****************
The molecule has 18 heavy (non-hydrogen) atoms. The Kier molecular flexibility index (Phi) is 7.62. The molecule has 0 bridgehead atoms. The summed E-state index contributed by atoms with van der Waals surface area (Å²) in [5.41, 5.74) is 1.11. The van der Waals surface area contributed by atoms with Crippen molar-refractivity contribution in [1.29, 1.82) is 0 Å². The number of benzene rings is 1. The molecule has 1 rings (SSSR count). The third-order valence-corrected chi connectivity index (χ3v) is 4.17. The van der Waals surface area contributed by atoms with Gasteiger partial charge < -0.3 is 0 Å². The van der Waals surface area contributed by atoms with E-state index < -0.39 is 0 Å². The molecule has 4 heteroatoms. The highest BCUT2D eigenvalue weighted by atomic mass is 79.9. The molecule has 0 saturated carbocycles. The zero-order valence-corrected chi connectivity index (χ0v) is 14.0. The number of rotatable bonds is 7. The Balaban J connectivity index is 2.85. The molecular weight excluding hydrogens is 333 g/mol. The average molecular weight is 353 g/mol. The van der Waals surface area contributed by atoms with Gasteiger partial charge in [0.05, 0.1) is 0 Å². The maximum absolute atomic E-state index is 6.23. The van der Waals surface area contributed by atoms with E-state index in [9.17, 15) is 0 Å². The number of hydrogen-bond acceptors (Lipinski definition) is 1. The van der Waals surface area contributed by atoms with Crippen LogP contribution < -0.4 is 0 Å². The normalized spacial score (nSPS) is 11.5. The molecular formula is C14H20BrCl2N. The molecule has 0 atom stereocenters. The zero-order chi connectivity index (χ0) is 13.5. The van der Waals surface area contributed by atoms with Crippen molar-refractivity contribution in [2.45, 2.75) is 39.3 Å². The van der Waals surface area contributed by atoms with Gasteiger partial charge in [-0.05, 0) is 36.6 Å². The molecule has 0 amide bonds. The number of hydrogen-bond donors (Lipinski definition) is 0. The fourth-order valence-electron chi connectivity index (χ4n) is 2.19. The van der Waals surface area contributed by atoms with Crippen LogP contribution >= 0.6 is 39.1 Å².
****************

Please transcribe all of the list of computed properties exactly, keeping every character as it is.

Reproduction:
The molecule has 18 heavy (non-hydrogen) atoms. The Kier molecular flexibility index (Phi) is 7.62. The molecule has 0 bridgehead atoms. The summed E-state index contributed by atoms with van der Waals surface area (Å²) in [5.41, 5.74) is 1.11. The van der Waals surface area contributed by atoms with Crippen molar-refractivity contribution in [1.29, 1.82) is 0 Å². The number of benzene rings is 1. The molecule has 1 rings (SSSR count). The third-order valence-corrected chi connectivity index (χ3v) is 4.17. The van der Waals surface area contributed by atoms with Gasteiger partial charge < -0.3 is 0 Å². The van der Waals surface area contributed by atoms with E-state index < -0.39 is 0 Å². The molecule has 4 heteroatoms. The highest BCUT2D eigenvalue weighted by atomic mass is 79.9. The molecule has 0 saturated carbocycles. The zero-order valence-corrected chi connectivity index (χ0v) is 14.0. The number of rotatable bonds is 7. The Balaban J connectivity index is 2.85. The molecular weight excluding hydrogens is 333 g/mol. The average molecular weight is 353 g/mol. The van der Waals surface area contributed by atoms with Gasteiger partial charge in [0.05, 0.1) is 0 Å². The maximum absolute atomic E-state index is 6.23. The van der Waals surface area contributed by atoms with E-state index in [9.17, 15) is 0 Å². The number of hydrogen-bond acceptors (Lipinski definition) is 1. The van der Waals surface area contributed by atoms with Crippen LogP contribution < -0.4 is 0 Å². The normalized spacial score (nSPS) is 11.5. The molecular formula is C14H20BrCl2N. The molecule has 0 atom stereocenters. The zero-order chi connectivity index (χ0) is 13.5. The van der Waals surface area contributed by atoms with Crippen molar-refractivity contribution in [2.45, 2.75) is 39.3 Å². The van der Waals surface area contributed by atoms with Gasteiger partial charge in [-0.05, 0) is 36.6 Å². The molecule has 0 amide bonds. The number of hydrogen-bond donors (Lipinski definition) is 0. The fourth-order valence-electron chi connectivity index (χ4n) is 2.19. The van der Waals surface area contributed by atoms with Crippen LogP contribution >= 0.6 is 39.1 Å².